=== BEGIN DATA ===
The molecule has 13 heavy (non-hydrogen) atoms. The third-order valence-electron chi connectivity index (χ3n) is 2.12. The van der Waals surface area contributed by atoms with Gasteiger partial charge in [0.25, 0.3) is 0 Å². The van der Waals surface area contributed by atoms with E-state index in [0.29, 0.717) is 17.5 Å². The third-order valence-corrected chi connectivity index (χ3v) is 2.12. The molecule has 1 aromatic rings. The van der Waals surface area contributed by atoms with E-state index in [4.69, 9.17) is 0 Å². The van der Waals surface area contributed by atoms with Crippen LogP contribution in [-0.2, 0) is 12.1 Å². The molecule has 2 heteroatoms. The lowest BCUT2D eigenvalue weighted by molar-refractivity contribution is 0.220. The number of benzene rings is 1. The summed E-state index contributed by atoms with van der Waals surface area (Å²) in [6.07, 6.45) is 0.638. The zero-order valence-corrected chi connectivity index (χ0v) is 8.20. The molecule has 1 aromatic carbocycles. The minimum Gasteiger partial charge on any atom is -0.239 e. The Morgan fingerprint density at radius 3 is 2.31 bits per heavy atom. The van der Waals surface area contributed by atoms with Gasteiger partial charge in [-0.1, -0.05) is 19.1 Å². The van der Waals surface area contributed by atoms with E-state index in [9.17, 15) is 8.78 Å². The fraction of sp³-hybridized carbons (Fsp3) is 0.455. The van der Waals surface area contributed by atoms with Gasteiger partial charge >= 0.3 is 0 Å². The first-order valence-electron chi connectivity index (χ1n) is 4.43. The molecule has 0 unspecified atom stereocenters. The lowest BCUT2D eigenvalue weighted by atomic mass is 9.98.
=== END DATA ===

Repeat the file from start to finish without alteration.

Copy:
The molecule has 13 heavy (non-hydrogen) atoms. The third-order valence-electron chi connectivity index (χ3n) is 2.12. The van der Waals surface area contributed by atoms with Gasteiger partial charge in [0.25, 0.3) is 0 Å². The van der Waals surface area contributed by atoms with E-state index in [0.29, 0.717) is 17.5 Å². The third-order valence-corrected chi connectivity index (χ3v) is 2.12. The molecule has 1 aromatic rings. The van der Waals surface area contributed by atoms with E-state index in [4.69, 9.17) is 0 Å². The van der Waals surface area contributed by atoms with Crippen LogP contribution in [-0.2, 0) is 12.1 Å². The molecule has 2 heteroatoms. The lowest BCUT2D eigenvalue weighted by molar-refractivity contribution is 0.220. The number of benzene rings is 1. The summed E-state index contributed by atoms with van der Waals surface area (Å²) in [6.07, 6.45) is 0.638. The zero-order valence-corrected chi connectivity index (χ0v) is 8.20. The molecule has 1 aromatic carbocycles. The minimum Gasteiger partial charge on any atom is -0.239 e. The Morgan fingerprint density at radius 3 is 2.31 bits per heavy atom. The van der Waals surface area contributed by atoms with Gasteiger partial charge in [-0.1, -0.05) is 19.1 Å². The van der Waals surface area contributed by atoms with E-state index in [9.17, 15) is 8.78 Å². The fraction of sp³-hybridized carbons (Fsp3) is 0.455. The van der Waals surface area contributed by atoms with Gasteiger partial charge >= 0.3 is 0 Å². The first-order valence-electron chi connectivity index (χ1n) is 4.43. The molecule has 0 unspecified atom stereocenters. The lowest BCUT2D eigenvalue weighted by atomic mass is 9.98.